In internet jargon, a catfish is a user who assumes a false identity for purposes of deception. A catfish might use their fake identity to start a relationship with someone, or it may be used for more nefarious purposes, like cyberbullying, identity theft, financial fraud, or violent crime. 

History of catfishing

The term “catfishing” was first popularized by the 2010 Catfish documentary, in which executive producer Nev Shulman meets and develops a romantic relationship via Facebook with someone who he believes is a 19-year-old woman named Megan. In reality, Megan was actually a 40-year-old housewife named Angela who had been operating the fake Facebook account the entire time. The film was later adapted into a subsequent series for MTV.

The phenomenon of catfishing existed long before the documentary coined the term. Since the dawn of the internet, people have assumed false identities in online spaces including social media platforms, chat rooms, and bulletin boards, as well as classifieds sites like Craigslist. In some cases, law enforcement officials also use catfishing as a way to catch cybercriminals.

The awareness of catfishing aligned with the evolution of internet literacy and education. Most users today are more aware of catfishing red flags and are therefore more guarded against potential catfishing situations. However, many catfishing tactics have become more sophisticated with the rise of deepfakes, augmented reality and virtual reality.

Why do people catfish?

In most cases, the motivation for catfishing is related to low self-esteem. It’s easy for someone who doesn’t feel comfortable in their own skin to assume a new identity as a way to gain more perceived confidence. In some cases, however, the deceit is motivated by criminal intent. Scamming, stalking, and more violent crimes are more easily perpetrated when the criminal is able to create a fictional identity and get their victims to let their guard down.

How to spot a catfish

There are a few red flags that can point toward someone acting as a catfish. Individually, these behaviors are not immediately indicative of a catfish, but if an online persona exhibits multiple of these characteristics, it may be a warning that they are a catfish. Behaviors to be aware of include:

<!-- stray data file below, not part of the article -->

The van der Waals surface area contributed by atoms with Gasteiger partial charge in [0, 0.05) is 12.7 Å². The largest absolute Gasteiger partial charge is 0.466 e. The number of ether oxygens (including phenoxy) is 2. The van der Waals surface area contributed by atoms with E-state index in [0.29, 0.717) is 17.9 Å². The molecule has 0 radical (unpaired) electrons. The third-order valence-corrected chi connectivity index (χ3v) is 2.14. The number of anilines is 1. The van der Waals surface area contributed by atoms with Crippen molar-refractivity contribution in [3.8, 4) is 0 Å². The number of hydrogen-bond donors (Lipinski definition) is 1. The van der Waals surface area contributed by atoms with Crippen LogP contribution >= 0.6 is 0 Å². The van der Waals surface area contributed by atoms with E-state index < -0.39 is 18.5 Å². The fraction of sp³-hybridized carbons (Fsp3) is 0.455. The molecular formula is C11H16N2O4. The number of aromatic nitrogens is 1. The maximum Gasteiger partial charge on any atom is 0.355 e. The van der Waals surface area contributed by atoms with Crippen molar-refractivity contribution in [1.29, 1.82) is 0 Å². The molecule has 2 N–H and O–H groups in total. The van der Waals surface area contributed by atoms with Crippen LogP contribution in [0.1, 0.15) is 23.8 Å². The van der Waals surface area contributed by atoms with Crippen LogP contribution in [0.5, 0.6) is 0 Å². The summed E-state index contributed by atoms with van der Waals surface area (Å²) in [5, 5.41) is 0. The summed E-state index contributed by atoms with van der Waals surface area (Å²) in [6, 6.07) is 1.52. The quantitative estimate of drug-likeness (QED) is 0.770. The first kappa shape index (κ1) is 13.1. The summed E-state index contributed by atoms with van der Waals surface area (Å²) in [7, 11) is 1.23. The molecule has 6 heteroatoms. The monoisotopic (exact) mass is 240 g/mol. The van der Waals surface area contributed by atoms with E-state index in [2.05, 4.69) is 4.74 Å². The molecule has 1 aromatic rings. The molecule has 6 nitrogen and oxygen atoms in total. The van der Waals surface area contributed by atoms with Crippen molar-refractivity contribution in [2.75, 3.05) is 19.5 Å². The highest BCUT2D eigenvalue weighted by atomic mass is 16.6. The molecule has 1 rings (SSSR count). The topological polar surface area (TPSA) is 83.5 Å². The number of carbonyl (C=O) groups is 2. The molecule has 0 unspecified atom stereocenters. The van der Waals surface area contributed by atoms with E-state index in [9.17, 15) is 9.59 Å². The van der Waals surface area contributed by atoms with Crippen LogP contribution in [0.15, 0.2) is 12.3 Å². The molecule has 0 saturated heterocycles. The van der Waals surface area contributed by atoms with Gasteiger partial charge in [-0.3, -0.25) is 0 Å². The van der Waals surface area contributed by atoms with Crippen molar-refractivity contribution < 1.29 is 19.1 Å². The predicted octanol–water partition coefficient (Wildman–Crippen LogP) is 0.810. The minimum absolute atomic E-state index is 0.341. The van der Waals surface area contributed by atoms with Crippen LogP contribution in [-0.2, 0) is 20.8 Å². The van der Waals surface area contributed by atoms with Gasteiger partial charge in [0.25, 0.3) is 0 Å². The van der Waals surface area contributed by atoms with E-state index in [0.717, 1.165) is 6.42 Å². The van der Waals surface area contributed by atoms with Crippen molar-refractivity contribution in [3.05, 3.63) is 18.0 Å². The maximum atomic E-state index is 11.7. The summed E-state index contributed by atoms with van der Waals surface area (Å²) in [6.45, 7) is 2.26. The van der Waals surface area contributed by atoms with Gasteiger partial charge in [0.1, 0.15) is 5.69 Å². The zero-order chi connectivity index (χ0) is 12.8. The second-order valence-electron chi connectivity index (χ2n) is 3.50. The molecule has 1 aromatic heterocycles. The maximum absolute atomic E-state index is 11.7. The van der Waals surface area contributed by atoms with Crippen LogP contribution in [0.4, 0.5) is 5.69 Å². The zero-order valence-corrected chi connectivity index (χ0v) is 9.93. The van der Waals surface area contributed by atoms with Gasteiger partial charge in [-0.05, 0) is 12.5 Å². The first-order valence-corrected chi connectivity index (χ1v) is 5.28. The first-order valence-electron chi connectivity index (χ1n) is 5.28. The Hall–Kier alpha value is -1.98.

• Refusal to video chat
  • Refusal to meet in person
  • Limited or no “friends” or visible online relationships
  • Request for money
Kaiti Norton
Kaiti Norton is a Nashville-based Content Writer for TechnologyAdvice, a full-service B2B media company. She is passionate about helping brands build genuine connections with their customers through relatable, research-based content. When she's not writing about technology, she's sharing her musings about fashion, cats, books, and skincare on her blog.

Top Articles

List of Windows Operating System Versions & History [In Order]

The Windows operating system (Windows OS) refers to a family of operating systems developed by Microsoft Corporation. We look at the history of Windows...

How to Create a Website Shortcut on Your Desktop

Website Shortcut on Your Desktop reviewed by Web Webster   This Webopedia guide will show you how to create a website shortcut on your desktop using...

What are the Five Generations of Computers? (1st to 5th)

Reviewed by Web Webster Each generation of computer has brought significant advances in speed and power to computing tasks. Learn about each of the...

Hotmail [Outlook] Email Accounts

Launched in 1996, Hotmail was one of the first public webmail services that could be accessed from any web browser. At its...

What Is Training Data?

Training data is used to increase the accuracy of machine learning algorithms with...


Governance, risk, and compliance (GRC) refers to a company’s strategy for managing the...

Roll Your Own Crypto...

Cryptocurrency has quickly become a digital...